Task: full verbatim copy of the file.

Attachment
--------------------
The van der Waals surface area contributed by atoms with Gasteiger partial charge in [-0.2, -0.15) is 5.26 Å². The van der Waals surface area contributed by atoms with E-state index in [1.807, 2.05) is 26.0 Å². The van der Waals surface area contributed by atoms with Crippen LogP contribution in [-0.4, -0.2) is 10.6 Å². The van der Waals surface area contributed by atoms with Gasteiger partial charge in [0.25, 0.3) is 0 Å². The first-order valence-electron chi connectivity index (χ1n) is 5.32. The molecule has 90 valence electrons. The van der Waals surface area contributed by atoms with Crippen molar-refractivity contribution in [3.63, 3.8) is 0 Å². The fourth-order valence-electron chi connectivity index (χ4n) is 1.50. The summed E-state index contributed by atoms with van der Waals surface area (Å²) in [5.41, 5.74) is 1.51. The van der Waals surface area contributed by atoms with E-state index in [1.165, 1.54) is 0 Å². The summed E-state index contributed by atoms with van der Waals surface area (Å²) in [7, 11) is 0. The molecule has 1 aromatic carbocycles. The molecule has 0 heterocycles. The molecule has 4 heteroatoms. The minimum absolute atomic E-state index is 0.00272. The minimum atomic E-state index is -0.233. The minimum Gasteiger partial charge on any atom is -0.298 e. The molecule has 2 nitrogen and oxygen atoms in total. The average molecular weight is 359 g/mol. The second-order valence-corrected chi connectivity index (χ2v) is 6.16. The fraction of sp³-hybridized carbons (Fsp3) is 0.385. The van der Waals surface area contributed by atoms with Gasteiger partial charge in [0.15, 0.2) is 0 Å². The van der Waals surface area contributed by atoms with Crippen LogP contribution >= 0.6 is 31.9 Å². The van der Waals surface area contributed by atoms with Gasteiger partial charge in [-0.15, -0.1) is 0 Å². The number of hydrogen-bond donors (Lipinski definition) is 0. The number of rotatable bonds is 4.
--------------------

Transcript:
The van der Waals surface area contributed by atoms with Gasteiger partial charge in [-0.2, -0.15) is 5.26 Å². The van der Waals surface area contributed by atoms with E-state index in [1.807, 2.05) is 26.0 Å². The van der Waals surface area contributed by atoms with Crippen LogP contribution in [-0.4, -0.2) is 10.6 Å². The van der Waals surface area contributed by atoms with Gasteiger partial charge in [0.25, 0.3) is 0 Å². The first-order valence-electron chi connectivity index (χ1n) is 5.32. The molecule has 90 valence electrons. The van der Waals surface area contributed by atoms with Crippen molar-refractivity contribution in [3.63, 3.8) is 0 Å². The fourth-order valence-electron chi connectivity index (χ4n) is 1.50. The summed E-state index contributed by atoms with van der Waals surface area (Å²) in [5.41, 5.74) is 1.51. The van der Waals surface area contributed by atoms with E-state index in [1.165, 1.54) is 0 Å². The summed E-state index contributed by atoms with van der Waals surface area (Å²) in [7, 11) is 0. The molecule has 1 aromatic carbocycles. The molecule has 0 heterocycles. The molecule has 4 heteroatoms. The minimum absolute atomic E-state index is 0.00272. The minimum atomic E-state index is -0.233. The minimum Gasteiger partial charge on any atom is -0.298 e. The molecule has 2 nitrogen and oxygen atoms in total. The average molecular weight is 359 g/mol. The second-order valence-corrected chi connectivity index (χ2v) is 6.16. The fraction of sp³-hybridized carbons (Fsp3) is 0.385. The van der Waals surface area contributed by atoms with Gasteiger partial charge in [0.15, 0.2) is 0 Å². The van der Waals surface area contributed by atoms with Crippen LogP contribution >= 0.6 is 31.9 Å². The van der Waals surface area contributed by atoms with Gasteiger partial charge in [-0.15, -0.1) is 0 Å². The number of hydrogen-bond donors (Lipinski definition) is 0. The number of rotatable bonds is 4.